Many books about the Holocaust have been written and I, as a Holocaust survivor myself, have read my share. However, very few authors have tackled the turmoil in post-war Europe and, particularly, the struggles of those who were liberated from the camps or from hiding. Martin Fletcher meticulously researched that post-war world in Germany and, although JACOB’S OATH is a work of fiction, he has written a realistic and believable story.
In it, Jacob witnesses the murder of his younger brother, Maxi, by a sadistic SS guard whom the inmates call “The Rat.” Jacob vows that, if he survives, he will kill The Rat. After liberation, he returns to his home town of Heidelberg, where he awaits the return of the man he is hunting, who comes from the same town. In a parallel plot, Sarah–a hidden child in Berlin–is raped by a Red Army soldier, but saved by a Jewish Soviet officer. She sets out for Heidelberg in hope of reuniting with her lover, although she is almost certain that he has perished at the hands of the Nazis.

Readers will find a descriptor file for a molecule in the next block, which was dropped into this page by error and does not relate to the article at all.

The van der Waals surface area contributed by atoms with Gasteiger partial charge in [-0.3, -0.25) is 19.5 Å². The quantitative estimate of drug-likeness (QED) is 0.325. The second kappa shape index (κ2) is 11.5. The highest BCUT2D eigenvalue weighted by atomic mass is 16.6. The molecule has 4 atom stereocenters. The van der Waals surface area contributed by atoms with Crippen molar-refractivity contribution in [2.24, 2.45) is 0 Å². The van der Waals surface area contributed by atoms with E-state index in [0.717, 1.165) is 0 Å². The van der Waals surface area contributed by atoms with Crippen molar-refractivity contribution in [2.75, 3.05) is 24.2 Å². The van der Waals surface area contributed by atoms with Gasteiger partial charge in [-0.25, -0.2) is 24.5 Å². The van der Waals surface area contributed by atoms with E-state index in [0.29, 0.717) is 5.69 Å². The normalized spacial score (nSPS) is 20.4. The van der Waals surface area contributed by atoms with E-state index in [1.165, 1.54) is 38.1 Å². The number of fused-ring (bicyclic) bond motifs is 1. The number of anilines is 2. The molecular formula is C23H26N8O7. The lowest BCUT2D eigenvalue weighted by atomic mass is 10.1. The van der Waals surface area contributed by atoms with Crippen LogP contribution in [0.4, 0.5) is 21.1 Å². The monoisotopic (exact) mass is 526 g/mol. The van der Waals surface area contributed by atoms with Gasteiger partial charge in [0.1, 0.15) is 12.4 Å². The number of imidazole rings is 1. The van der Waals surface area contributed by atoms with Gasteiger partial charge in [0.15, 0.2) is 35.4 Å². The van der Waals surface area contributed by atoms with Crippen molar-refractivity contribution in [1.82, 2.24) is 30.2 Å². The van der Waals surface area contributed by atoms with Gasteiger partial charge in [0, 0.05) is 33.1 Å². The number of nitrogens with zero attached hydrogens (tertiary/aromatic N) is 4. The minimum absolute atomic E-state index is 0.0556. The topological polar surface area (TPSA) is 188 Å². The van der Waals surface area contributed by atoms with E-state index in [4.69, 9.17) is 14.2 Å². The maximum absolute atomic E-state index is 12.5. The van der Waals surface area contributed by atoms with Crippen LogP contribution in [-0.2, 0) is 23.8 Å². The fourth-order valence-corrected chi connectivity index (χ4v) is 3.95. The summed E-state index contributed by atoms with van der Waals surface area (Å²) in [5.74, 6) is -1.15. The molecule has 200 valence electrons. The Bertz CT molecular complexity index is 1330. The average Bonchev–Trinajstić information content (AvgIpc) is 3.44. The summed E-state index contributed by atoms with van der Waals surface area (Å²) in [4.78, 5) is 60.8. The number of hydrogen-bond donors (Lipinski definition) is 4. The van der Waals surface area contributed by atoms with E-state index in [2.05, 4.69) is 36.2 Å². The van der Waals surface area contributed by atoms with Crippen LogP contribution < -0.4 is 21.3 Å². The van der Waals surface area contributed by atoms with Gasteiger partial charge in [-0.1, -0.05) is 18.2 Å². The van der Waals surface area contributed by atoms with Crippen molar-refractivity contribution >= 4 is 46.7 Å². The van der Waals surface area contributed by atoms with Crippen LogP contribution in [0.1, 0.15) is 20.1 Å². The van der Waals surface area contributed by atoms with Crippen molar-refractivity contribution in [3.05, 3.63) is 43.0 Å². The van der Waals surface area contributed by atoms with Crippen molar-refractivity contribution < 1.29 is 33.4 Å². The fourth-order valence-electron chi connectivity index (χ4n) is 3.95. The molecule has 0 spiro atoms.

Prior to the war, there were 1,100 Jews in Heidelberg. When Jacob and Sarah reach the town, they are the only ones. They meet–and fall in love. The story from that moment on becomes an engrossing conflict between the couple’s love affair and Jacob’s desire for revenge knowing that, if he kills The Rat, his own life (and the love affair) will end as well. The ending is unexpected. The book is a wonderful read–I recommend it as highly as is possible.